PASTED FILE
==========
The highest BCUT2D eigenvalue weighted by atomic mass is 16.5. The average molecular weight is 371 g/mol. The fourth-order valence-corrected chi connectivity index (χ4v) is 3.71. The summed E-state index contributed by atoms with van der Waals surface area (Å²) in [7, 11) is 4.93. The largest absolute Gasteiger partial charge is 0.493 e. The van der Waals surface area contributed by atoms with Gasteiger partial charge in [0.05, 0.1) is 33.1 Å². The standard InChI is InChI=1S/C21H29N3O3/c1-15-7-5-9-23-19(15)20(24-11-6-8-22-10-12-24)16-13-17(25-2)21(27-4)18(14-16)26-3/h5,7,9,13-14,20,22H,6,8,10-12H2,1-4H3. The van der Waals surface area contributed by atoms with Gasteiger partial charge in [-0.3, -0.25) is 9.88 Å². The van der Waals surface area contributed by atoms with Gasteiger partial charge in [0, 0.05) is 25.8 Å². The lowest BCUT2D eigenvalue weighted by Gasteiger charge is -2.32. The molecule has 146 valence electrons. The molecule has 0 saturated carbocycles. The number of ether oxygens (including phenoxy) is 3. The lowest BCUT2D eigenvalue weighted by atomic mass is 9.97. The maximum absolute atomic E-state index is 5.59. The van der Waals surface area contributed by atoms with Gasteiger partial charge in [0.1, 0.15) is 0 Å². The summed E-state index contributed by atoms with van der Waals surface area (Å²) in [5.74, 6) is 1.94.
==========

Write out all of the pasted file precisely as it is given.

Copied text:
The highest BCUT2D eigenvalue weighted by atomic mass is 16.5. The average molecular weight is 371 g/mol. The fourth-order valence-corrected chi connectivity index (χ4v) is 3.71. The summed E-state index contributed by atoms with van der Waals surface area (Å²) in [7, 11) is 4.93. The largest absolute Gasteiger partial charge is 0.493 e. The van der Waals surface area contributed by atoms with Gasteiger partial charge in [0.05, 0.1) is 33.1 Å². The standard InChI is InChI=1S/C21H29N3O3/c1-15-7-5-9-23-19(15)20(24-11-6-8-22-10-12-24)16-13-17(25-2)21(27-4)18(14-16)26-3/h5,7,9,13-14,20,22H,6,8,10-12H2,1-4H3. The van der Waals surface area contributed by atoms with Gasteiger partial charge in [-0.3, -0.25) is 9.88 Å². The van der Waals surface area contributed by atoms with Gasteiger partial charge in [0, 0.05) is 25.8 Å². The lowest BCUT2D eigenvalue weighted by Gasteiger charge is -2.32. The molecule has 146 valence electrons. The molecule has 0 saturated carbocycles. The number of ether oxygens (including phenoxy) is 3. The lowest BCUT2D eigenvalue weighted by atomic mass is 9.97. The maximum absolute atomic E-state index is 5.59. The van der Waals surface area contributed by atoms with Gasteiger partial charge in [0.1, 0.15) is 0 Å². The summed E-state index contributed by atoms with van der Waals surface area (Å²) in [5.74, 6) is 1.94.